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Community Truancy Boards Look To Get Troubled Kids Back On Track, Not Behind Bars

Ashley Gross
Members of a community truancy board at Bethel High School in Spanaway

Often, laws are created in the wake of a tragedy. In Washington state, the legislature passed what’s called the Becca laws in 1995 in the wake of the murder of a 13-year-old girl named Rebecca Hedman.

The laws are aimed at creating systems to track and get help for kids who are engaged in risky behavior, including chronic absence from school.

Hedman had been running away from home and using drugs. Her parents sent her to a drug treatment facility in Spokane, but she ran away from that and wound up getting killed by a man who had paid her for sex.

The Becca laws require that school districts file petitions in juvenile court when kids have seven unexcused absences in a month or ten in a year. The laws put a system in place for tracking students who are chronically absent – something that juvenile justice experts say was a positive development – but they also had unintended consequences.

When kids fail to follow through with what the judge orders, they can get sent to juvenile detention facilities. There, they may be placed in detention along with kids who have committed sometimes serious crimes. According to the most recent numbers provided by the Coalition for Juvenile Justice, Washington state leads the country in incarcerating youth for status offenses such as running away or skipping school.

“Unfortunately there’s nothing therapeutic about detention,” said state Rep. Tina Orwall, a Democrat who represents the 33rd legislative district and is a social worker by training. “And we know a lot of these young adults have trauma histories, mental health, drug, alcohol, maybe they’re behind in school, so we need to match what they need with what’s going on with them and not have a punitive response.”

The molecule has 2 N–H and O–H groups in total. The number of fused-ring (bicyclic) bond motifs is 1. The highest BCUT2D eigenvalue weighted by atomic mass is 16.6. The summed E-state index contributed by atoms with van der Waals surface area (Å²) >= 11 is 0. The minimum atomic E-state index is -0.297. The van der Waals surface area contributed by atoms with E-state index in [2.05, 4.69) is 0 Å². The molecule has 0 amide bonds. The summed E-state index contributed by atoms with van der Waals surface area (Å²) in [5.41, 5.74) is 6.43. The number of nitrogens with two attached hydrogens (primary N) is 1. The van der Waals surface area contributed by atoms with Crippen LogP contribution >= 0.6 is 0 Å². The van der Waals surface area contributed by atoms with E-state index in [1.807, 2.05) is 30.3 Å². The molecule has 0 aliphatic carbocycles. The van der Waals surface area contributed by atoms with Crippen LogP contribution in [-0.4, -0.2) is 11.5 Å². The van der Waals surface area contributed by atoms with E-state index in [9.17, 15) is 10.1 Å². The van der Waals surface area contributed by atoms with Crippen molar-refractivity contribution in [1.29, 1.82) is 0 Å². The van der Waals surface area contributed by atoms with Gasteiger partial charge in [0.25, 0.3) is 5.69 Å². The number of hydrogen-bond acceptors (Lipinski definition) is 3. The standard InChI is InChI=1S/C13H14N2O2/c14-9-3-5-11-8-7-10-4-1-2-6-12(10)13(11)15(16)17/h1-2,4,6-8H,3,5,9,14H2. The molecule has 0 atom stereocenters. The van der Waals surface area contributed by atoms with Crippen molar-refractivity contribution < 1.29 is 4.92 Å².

In 2016, the Washington legislature passed legislation co-sponsored by Orwall that requires juvenile courts and school districts with more than 300 students to establish community truancy boards. The aim is to find solutions for kids who are chronically absent and keep them out of the court system, if possible.

The boards can include community volunteers, school officials and a representative from the juvenile court. The board meets with a student and his or her parents to identify what the problems are and come up a plan while the truancy petition is stayed in court. If the student fails to follow through with the plan, then the petition moves forward in court.

In many parts of the state, these community truancy boards are new. KNKX recorded one meeting in the Bethel School District in Pierce County to give listeners a window into this shift in how the state is approaching truancy.

In July 2017, Ashley Gross became KNKX's youth and education reporter after years of covering the business and labor beat. She joined the station in May 2012 and previously worked five years at WBEZ in Chicago, where she reported on business and the economy. Her work telling the human side of the mortgage crisis garnered awards from the Illinois Associated Press and the Chicago Headline Club. She's also reported for the Alaska Public Radio Network in Anchorage and for Bloomberg News in San Francisco.